1.2, 17, 544, 1019………
5,10, 50, 100………
The first series of numbers did not exactly make you happy reading it, now did it? But the second series of numbers was a pleasant read. Wonder why?
Our brain finds comfort in round numbers. This has immense implication in our everyday lives as humans – affecting how we negotiate salaries to how we celebrate anniversaries.
In game theory there is a concept of “focal point” – a solution that people tend to choose by default in the absence of communication. What do I mean by that? Let’s take an example.
In salary negotiations you will often see companies start the offer from a number below what they have in mind. Suppose you are negotiating and they offer you $87,000. $87K is a focal point for negotiation.
The company very well knows the rounding-off bias coz the other party (you) would then want it to be rounded-off. So you say: “Ummmm…..can we make it $90K?” and before you know, the HR responds: “Deal!!🎯”
In truth, salaries are often round numbers to begin with. In the above example the job on offer was always $90K but to make you feel you leveraged it and knowing well that people pick the closest round number, you were offered $87K😄
This is true of budgets. This is true of quota allocations.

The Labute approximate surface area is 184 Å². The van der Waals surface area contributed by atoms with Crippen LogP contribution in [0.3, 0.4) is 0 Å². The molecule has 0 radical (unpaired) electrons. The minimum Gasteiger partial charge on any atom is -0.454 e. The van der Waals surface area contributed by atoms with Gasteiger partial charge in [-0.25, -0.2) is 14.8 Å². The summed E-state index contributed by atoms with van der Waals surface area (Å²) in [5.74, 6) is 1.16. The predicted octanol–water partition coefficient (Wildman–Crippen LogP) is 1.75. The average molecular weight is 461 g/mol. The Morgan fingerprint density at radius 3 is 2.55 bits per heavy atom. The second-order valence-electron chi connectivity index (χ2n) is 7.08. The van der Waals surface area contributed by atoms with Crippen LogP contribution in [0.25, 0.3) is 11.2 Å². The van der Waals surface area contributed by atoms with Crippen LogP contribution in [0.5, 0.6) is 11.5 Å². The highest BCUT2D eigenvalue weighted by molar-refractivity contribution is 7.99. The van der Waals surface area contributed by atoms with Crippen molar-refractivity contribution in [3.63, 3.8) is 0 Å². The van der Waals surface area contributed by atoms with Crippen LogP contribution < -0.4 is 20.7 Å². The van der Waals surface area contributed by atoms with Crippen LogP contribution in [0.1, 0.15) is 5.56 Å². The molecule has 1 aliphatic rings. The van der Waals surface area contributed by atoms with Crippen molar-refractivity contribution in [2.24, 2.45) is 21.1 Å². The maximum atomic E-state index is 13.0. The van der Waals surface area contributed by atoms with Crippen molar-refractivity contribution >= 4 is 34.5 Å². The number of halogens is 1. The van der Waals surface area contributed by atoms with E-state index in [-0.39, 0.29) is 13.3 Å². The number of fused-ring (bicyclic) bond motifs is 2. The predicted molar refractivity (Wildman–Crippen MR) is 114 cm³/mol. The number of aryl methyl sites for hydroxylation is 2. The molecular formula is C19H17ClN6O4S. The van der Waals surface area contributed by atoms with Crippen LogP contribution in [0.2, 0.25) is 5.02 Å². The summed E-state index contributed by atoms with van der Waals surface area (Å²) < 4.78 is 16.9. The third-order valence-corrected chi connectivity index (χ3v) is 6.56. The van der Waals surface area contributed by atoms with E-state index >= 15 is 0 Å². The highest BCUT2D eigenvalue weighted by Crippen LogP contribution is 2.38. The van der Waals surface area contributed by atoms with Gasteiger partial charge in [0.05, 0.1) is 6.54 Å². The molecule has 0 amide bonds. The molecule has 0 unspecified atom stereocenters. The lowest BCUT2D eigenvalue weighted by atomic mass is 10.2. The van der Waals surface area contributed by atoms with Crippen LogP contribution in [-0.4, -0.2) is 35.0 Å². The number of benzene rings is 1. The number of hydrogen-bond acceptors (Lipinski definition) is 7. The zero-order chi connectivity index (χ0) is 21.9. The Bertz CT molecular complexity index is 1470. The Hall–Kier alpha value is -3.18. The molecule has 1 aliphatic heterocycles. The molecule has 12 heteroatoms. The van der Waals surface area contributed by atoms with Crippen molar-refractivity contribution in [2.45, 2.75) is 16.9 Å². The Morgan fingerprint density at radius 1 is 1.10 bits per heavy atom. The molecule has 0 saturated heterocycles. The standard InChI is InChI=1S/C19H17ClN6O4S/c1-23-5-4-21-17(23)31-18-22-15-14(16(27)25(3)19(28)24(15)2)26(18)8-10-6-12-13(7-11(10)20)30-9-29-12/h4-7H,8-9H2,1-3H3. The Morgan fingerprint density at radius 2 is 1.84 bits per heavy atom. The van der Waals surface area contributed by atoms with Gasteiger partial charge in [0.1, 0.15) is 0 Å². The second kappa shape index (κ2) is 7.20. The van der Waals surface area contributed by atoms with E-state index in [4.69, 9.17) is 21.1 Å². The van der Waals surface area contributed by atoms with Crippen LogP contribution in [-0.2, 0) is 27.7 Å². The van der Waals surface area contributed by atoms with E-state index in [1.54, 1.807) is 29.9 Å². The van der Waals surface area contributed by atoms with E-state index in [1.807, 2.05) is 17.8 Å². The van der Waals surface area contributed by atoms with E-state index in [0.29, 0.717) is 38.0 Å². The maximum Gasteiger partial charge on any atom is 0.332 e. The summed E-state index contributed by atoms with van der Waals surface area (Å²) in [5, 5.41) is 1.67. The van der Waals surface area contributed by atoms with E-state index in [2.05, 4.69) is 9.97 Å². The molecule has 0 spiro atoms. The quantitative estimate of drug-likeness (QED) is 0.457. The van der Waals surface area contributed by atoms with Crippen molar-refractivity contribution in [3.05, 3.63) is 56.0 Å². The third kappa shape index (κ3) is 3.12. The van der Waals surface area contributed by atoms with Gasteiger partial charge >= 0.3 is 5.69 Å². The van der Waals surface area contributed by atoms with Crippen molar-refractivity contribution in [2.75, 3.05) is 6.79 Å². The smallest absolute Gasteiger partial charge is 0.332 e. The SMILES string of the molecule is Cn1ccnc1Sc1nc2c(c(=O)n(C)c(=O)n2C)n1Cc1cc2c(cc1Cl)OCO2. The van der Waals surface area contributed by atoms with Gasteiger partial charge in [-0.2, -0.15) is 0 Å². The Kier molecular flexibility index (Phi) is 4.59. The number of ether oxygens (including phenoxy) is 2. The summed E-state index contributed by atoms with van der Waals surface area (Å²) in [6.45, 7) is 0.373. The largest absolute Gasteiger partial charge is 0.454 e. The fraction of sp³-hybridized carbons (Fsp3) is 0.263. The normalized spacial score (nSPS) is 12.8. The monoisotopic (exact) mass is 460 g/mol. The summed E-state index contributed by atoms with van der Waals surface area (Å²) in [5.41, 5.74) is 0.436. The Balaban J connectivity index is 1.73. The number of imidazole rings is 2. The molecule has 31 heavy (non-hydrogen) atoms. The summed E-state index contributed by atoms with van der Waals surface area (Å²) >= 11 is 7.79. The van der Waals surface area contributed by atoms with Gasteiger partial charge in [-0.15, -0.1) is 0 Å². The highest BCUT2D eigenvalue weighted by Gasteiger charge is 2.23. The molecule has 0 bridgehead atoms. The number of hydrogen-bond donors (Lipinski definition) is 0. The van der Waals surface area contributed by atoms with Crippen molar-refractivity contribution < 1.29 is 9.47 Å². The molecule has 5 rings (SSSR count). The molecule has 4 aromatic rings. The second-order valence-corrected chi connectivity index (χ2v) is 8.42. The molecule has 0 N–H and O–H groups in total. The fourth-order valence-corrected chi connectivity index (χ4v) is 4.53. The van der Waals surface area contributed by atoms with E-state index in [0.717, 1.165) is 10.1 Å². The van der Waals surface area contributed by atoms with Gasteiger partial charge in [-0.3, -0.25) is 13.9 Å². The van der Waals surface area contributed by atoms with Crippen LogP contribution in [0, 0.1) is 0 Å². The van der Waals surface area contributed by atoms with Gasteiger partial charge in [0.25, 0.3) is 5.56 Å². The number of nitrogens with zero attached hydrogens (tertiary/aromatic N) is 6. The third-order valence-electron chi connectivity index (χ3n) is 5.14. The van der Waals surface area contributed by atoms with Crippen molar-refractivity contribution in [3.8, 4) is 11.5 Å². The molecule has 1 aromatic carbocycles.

Below tweet from Walmart is another good example. Notice they choose to not give you the exact number of businesses using Shopify but instead say: “more than 1 million businesses”.
Rounding off bias shows up in our culture too. While birthdays are celebrated every year, you don’t see anyone inviting you for their “46th birthday” as a very special event. But they would definitely invite you to their “Golden Jubilee” – the “50th birthday!”
Even our sayings show this bias!
Our emojis show this bias too! Can you find if there’s an emoji for “97”? Perhaps “22”?
However there’s one for “💯”😄
So how do you use this bias as a sales rep? From the salary negotiation tactic above, you know you can very well use this in pricing negotiation. But there’s one more situation where this is most useful and hardly ever used: meetings.
Round numbers are often used when estimating the time taken to complete a task. Suppose you need an hour to showcase the demo to your prospect. Do not book meetings at timings that are easy to round off in your prospect’s head. What do I mean? Let’s use an example.
If you booked the meeting at 4PM and you need 60mins to showcase your demo, your prospect very easily sees the length of the demo and might not be open to the idea. Same is true for meetings booked at 10AM, 1PM, 6PM…etc.
Instead if you booked the same meeting for the same 60mins at 2:15PM or 3:45PM – a non-rounded off number – your prospect will not feel that it is gonna take her an hour long on this demo. Same length of the demo but very differently perceived – all thanks to how our brains are wired😄